Monday, December 21, 2015

'Take the risk of kindness'

"For me it’s about responding to the love we’re given by God at Christmas by offering it to those who might be feeling like they are on the margins, just like Jesus and his family were.
That could be inviting your neighbour around for dinner or a cup of tea. It could be striking up that conversation in the school playground. It could be simply sitting next to that person on the bus who others seem nervous about sitting with. Try it – take the risk, see what happens.
As Christians we are called to be people who take that first step, Who take the risk of kindness because we believe the other person is a gift to us from God, just as we can be a gift to them.
We’re called to be people who don’t accept narratives that seek to divide us as communities – wherever we hear them – because we have a better narrative: that God poured out his love for us by sending his son to be with us in a world of fear and danger."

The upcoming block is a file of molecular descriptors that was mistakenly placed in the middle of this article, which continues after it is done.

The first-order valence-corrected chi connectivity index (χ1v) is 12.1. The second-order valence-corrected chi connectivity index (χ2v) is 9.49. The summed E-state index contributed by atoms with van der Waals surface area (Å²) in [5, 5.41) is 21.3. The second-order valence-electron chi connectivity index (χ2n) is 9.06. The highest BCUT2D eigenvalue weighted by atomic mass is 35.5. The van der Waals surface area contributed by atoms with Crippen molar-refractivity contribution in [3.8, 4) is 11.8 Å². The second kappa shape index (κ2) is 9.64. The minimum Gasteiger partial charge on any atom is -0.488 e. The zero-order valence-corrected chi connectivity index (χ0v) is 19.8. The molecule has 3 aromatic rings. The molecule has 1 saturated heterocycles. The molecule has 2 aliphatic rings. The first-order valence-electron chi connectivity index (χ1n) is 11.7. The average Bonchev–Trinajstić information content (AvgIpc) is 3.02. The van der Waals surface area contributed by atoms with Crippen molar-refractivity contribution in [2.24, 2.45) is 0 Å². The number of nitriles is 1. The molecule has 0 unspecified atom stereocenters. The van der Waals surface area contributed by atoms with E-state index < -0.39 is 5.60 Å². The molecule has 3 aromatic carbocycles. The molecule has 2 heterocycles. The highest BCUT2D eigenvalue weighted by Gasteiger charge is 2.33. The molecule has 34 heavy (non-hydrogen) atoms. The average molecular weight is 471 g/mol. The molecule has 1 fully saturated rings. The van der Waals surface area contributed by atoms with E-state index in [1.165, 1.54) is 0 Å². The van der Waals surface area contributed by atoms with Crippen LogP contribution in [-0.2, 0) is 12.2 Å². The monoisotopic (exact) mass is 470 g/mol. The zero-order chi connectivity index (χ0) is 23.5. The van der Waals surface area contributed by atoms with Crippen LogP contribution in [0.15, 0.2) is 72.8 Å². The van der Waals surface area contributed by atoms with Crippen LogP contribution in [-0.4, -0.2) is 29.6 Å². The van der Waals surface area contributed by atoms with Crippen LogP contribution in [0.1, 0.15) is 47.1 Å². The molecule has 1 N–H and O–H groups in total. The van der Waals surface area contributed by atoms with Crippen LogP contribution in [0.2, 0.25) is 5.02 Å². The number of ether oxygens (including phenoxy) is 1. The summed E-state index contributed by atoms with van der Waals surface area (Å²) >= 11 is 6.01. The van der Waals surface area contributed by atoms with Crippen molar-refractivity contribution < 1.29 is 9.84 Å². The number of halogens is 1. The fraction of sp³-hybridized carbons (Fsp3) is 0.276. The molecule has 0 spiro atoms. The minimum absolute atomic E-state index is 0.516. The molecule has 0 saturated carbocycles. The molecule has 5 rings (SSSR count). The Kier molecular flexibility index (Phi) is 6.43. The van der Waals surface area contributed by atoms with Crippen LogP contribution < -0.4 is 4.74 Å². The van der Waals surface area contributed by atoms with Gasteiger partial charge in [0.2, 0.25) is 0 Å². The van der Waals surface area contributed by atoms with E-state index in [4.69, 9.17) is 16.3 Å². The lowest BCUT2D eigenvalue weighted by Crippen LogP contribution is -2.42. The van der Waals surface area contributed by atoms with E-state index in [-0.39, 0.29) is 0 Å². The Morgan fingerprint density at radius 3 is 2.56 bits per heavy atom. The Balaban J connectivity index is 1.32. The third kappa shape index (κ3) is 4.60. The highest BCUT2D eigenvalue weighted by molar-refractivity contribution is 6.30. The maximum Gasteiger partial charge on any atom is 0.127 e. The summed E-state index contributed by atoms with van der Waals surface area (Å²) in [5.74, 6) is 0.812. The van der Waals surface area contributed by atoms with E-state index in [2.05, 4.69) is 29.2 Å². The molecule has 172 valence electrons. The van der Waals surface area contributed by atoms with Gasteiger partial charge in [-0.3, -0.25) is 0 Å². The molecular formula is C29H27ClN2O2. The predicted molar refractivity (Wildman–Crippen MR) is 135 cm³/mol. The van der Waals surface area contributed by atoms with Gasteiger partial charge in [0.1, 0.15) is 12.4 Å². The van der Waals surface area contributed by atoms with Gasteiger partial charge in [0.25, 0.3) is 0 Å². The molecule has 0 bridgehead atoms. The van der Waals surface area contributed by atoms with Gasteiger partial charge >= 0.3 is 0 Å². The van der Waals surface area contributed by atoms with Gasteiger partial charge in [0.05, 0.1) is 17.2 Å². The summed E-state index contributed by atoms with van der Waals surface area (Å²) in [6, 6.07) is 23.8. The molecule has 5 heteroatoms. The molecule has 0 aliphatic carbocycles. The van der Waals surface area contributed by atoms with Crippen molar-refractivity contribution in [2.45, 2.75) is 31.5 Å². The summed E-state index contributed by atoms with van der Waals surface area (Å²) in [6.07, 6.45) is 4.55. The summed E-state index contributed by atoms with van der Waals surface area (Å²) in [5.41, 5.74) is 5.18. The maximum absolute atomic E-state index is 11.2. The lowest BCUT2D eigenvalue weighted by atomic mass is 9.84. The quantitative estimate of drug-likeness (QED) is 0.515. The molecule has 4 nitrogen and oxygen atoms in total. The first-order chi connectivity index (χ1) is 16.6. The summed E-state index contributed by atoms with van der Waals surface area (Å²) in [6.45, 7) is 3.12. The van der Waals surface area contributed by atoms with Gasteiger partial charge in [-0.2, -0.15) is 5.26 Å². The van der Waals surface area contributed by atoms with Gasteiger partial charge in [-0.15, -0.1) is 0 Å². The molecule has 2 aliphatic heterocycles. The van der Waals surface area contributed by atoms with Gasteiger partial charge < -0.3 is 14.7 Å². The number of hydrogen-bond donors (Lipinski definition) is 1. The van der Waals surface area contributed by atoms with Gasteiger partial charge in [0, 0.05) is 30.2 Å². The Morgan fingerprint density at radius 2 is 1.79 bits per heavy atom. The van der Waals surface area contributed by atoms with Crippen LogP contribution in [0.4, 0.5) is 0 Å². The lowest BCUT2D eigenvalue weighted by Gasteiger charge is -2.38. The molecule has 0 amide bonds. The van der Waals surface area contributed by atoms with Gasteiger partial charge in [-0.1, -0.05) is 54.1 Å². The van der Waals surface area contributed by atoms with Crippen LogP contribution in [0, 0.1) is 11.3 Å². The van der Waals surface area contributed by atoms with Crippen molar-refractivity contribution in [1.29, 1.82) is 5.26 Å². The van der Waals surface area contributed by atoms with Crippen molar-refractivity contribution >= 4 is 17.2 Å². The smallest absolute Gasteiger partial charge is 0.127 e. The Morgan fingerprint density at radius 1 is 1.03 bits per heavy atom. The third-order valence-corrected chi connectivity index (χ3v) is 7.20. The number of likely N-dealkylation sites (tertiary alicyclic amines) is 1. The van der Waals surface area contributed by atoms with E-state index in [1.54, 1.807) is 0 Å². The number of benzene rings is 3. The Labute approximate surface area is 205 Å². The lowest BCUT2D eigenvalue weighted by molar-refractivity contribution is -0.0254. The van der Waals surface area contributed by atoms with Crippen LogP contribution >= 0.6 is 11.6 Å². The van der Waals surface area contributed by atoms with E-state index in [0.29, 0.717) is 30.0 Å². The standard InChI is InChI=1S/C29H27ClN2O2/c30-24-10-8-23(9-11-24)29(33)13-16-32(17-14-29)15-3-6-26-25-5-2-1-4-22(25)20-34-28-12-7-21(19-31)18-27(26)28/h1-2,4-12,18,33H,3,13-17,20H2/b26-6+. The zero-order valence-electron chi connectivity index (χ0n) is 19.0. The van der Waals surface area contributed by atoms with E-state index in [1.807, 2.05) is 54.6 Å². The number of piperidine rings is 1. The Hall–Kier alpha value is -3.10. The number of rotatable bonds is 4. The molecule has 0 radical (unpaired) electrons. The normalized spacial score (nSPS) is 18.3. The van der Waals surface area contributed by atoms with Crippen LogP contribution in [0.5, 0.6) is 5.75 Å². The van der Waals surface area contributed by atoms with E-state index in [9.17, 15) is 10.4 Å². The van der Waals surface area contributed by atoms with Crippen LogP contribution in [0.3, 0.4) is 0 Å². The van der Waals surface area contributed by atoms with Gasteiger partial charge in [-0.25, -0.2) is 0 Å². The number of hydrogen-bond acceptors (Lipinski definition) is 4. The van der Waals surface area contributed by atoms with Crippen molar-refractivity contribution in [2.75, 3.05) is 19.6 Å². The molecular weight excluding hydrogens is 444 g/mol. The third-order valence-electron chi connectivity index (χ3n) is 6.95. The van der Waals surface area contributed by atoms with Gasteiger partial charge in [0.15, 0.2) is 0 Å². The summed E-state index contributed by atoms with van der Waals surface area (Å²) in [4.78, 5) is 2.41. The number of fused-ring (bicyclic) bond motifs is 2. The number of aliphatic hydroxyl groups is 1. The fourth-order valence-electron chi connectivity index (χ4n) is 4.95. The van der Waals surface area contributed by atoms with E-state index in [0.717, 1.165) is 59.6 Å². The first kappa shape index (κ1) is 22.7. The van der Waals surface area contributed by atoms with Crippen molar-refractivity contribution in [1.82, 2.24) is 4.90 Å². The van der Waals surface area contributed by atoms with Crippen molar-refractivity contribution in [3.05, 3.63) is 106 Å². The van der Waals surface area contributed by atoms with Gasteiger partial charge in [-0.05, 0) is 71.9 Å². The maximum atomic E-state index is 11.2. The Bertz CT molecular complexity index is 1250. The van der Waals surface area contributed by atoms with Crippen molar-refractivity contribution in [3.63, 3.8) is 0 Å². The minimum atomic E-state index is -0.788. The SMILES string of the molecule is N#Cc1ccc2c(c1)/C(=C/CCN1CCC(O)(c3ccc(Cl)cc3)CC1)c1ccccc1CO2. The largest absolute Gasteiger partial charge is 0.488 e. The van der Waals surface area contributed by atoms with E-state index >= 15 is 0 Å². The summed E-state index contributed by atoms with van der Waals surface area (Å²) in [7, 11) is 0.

great stuff from Justin Welby

'Panic Saturday': Rebranding the Week

Last year saw the unpleasant arrival of 'Black Friday' in the pre-Christmas calendar. This year it was the turn of 'Panic Saturday', or 'Saturday' as it's normally known. The last Saturday before Christmas joins an unspecified Friday in late November in the sheep-pen of branded dates.

Before we end up with every single date from November 1 - December 23 rebranded by the retail lobby (hand in glove with the mainstream media, who seem to happily parrot this stuff without ever challenging it), how about some alternative names which truly capture the spirit of Christmas: for example

Sharing Monday
Unselfish Tuesday
Hospitality Wednesday
Thankful Thursday
Phone-Call Friday (for ringing that person you've not spoken to for a while)
Kindness Saturday
Switch-Off Sunday (minimise screen time, maximise face time)